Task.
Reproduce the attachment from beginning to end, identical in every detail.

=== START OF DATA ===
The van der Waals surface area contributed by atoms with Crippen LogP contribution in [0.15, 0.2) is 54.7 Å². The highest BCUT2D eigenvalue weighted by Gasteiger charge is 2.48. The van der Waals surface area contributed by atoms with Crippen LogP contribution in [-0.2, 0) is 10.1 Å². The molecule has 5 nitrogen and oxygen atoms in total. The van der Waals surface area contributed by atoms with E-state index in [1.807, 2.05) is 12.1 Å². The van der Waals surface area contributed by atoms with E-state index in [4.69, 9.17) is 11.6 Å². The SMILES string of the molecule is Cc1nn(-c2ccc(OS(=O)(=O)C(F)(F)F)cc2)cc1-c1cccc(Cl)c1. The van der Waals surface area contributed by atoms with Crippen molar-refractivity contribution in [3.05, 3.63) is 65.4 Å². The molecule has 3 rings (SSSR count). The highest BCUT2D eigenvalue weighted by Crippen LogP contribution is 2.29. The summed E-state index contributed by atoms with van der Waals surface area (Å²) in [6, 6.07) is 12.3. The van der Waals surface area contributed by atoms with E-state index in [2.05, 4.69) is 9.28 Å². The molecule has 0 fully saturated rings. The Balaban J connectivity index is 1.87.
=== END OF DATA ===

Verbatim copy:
The van der Waals surface area contributed by atoms with Crippen LogP contribution in [0.15, 0.2) is 54.7 Å². The highest BCUT2D eigenvalue weighted by Gasteiger charge is 2.48. The van der Waals surface area contributed by atoms with Crippen LogP contribution in [-0.2, 0) is 10.1 Å². The molecule has 5 nitrogen and oxygen atoms in total. The van der Waals surface area contributed by atoms with E-state index in [1.807, 2.05) is 12.1 Å². The van der Waals surface area contributed by atoms with E-state index in [4.69, 9.17) is 11.6 Å². The SMILES string of the molecule is Cc1nn(-c2ccc(OS(=O)(=O)C(F)(F)F)cc2)cc1-c1cccc(Cl)c1. The van der Waals surface area contributed by atoms with Crippen molar-refractivity contribution in [3.05, 3.63) is 65.4 Å². The molecule has 3 rings (SSSR count). The highest BCUT2D eigenvalue weighted by Crippen LogP contribution is 2.29. The summed E-state index contributed by atoms with van der Waals surface area (Å²) in [6, 6.07) is 12.3. The van der Waals surface area contributed by atoms with E-state index in [2.05, 4.69) is 9.28 Å². The molecule has 0 fully saturated rings. The Balaban J connectivity index is 1.87.